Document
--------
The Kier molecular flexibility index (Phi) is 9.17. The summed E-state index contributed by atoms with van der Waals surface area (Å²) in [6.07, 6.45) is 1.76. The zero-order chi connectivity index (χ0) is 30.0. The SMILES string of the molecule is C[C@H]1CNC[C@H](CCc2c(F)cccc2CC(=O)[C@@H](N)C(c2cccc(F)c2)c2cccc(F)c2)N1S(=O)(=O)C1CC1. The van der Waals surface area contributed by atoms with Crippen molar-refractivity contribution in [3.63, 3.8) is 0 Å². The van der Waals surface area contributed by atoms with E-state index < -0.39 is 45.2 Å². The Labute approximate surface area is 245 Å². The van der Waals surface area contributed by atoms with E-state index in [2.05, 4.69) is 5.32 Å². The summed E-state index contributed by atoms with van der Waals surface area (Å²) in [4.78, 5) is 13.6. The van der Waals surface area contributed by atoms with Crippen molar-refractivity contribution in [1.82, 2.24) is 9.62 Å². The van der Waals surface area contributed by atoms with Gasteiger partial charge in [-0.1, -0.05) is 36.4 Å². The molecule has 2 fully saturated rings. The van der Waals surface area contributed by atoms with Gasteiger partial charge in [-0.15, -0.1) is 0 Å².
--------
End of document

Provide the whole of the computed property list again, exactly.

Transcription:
The Kier molecular flexibility index (Phi) is 9.17. The summed E-state index contributed by atoms with van der Waals surface area (Å²) in [6.07, 6.45) is 1.76. The zero-order chi connectivity index (χ0) is 30.0. The SMILES string of the molecule is C[C@H]1CNC[C@H](CCc2c(F)cccc2CC(=O)[C@@H](N)C(c2cccc(F)c2)c2cccc(F)c2)N1S(=O)(=O)C1CC1. The van der Waals surface area contributed by atoms with Crippen molar-refractivity contribution in [3.63, 3.8) is 0 Å². The van der Waals surface area contributed by atoms with E-state index < -0.39 is 45.2 Å². The Labute approximate surface area is 245 Å². The van der Waals surface area contributed by atoms with E-state index in [2.05, 4.69) is 5.32 Å². The summed E-state index contributed by atoms with van der Waals surface area (Å²) in [4.78, 5) is 13.6. The van der Waals surface area contributed by atoms with Crippen molar-refractivity contribution in [1.82, 2.24) is 9.62 Å². The van der Waals surface area contributed by atoms with Gasteiger partial charge in [-0.1, -0.05) is 36.4 Å². The molecule has 2 fully saturated rings. The van der Waals surface area contributed by atoms with Gasteiger partial charge in [-0.15, -0.1) is 0 Å².